New evidence shows that genetic material from E. coli in farm animals may have contributed to the evolution of dangerous pandemic strains of E. coli in humans. Escherichia coli (E. coli) is a type of bacteria that can be found in the environment, foods, and the intestines of humans and animals.
E. coli is a big and diverse bacterial group. Although the majority of E. coli strains are safe, some can cause illness. E.coli can cause disorders like diarrhoea if it has or acquires characteristics that allow it to thrive outside of the stomach, while others can cause urinary tract infections, respiratory illness, pneumonia, and other illnesses.
E. Coli-related diseases such as urinary tract infections and sepsis kill over 11 million people worldwide each year. E. Coli can also cause meningitis, which is an infection that affects the brain and spinal cord. The goal of a study recently published in Nature Communication was to better understand the evolution and genetic properties of an Emerging strain of E. coli known as ST58.
Dr. Cameron Reid of the University of Technology Sydney led the research. The findings have far-reaching consequences for public health policies in the food sector, veterinary medicine, and clinical settings.
The scientists investigated E. Coli ST58 genomes from over 700 human, animal, and other environmental sources around the world to look for clues as to why it is a growing cause of sepsis and urinary tract infections, according to the report.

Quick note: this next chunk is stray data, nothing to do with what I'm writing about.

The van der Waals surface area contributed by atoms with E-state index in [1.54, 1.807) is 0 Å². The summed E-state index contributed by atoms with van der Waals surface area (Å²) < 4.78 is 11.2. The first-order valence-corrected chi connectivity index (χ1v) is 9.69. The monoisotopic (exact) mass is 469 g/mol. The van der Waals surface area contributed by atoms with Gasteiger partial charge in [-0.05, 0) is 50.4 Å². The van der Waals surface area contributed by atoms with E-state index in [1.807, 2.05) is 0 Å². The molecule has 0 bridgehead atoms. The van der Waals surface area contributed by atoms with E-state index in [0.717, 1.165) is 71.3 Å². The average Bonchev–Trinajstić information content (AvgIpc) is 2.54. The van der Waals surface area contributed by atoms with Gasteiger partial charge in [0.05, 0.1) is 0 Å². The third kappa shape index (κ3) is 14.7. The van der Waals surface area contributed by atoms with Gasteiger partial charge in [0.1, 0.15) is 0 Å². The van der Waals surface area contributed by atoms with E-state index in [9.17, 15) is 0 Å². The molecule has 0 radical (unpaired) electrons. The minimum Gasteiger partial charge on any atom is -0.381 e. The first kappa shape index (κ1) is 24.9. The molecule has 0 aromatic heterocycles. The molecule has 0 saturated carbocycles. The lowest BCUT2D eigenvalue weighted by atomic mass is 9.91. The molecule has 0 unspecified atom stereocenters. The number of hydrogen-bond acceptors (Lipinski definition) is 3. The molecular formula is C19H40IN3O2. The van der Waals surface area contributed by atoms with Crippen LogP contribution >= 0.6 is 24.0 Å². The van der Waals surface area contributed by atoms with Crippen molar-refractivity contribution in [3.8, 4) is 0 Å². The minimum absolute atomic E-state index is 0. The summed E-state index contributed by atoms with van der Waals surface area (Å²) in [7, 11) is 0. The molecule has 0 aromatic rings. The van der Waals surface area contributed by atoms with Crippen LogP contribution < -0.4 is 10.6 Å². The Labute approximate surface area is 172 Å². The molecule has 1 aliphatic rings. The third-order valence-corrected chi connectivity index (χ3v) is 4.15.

Because of the frightening proportion of infections generated by this strain over a 12-year period, France was included. Drug resistance is also higher in ST58 than in other strains.
Dr. Reid said, “We found that E. coli ST58 from pigs, cattle, and chickens contain pieces of genetic material, called ColV plasmids, which are characteristic of this strain of disease-causing E. coli,”.
ColV plasmids are virulence plasmids linked to extraintestinal pathogenic Escherichia coli in humans, according to the study. They also enhance the risk of antibiotic resistance. This pathotype of E. coli causes a variety of extraintestinal illnesses in humans and animals, and its isolates are genetically varied.
The researchers point out that “zoonosis” should be viewed as a complicated process resulting from a wide network of interactions between groups of E. coli (and other bacteria), as well as the selective pressures they face in both humans and animals.
“In a globalized world, eminently susceptible to rapid dissemination of pathogens, the importance of pro-active management of microbial threats to public health cannot be understated.”
In order for infectious disease public health to transition smoothly from a reactive to a primarily pro-active discipline in the future, there will be a need for collaboration between ongoing research and government, public health bodies, food producers, and clinicians, as well as participation in surveillance of a variety of non-human sources of microbes. In what is known as a ‘One Health’ concept, this would cover domestic and wild animals – particularly birds – food goods, wastewater, and rivers. Some bacteria, such as ST58 E. coli, have few barriers between their hosts and habitats as they become increasingly interconnected.
“A One Health genomic pathogen surveillance system would be a revolution within public health and do much to break down historically human-centric approaches devoid of connection with the world around us.”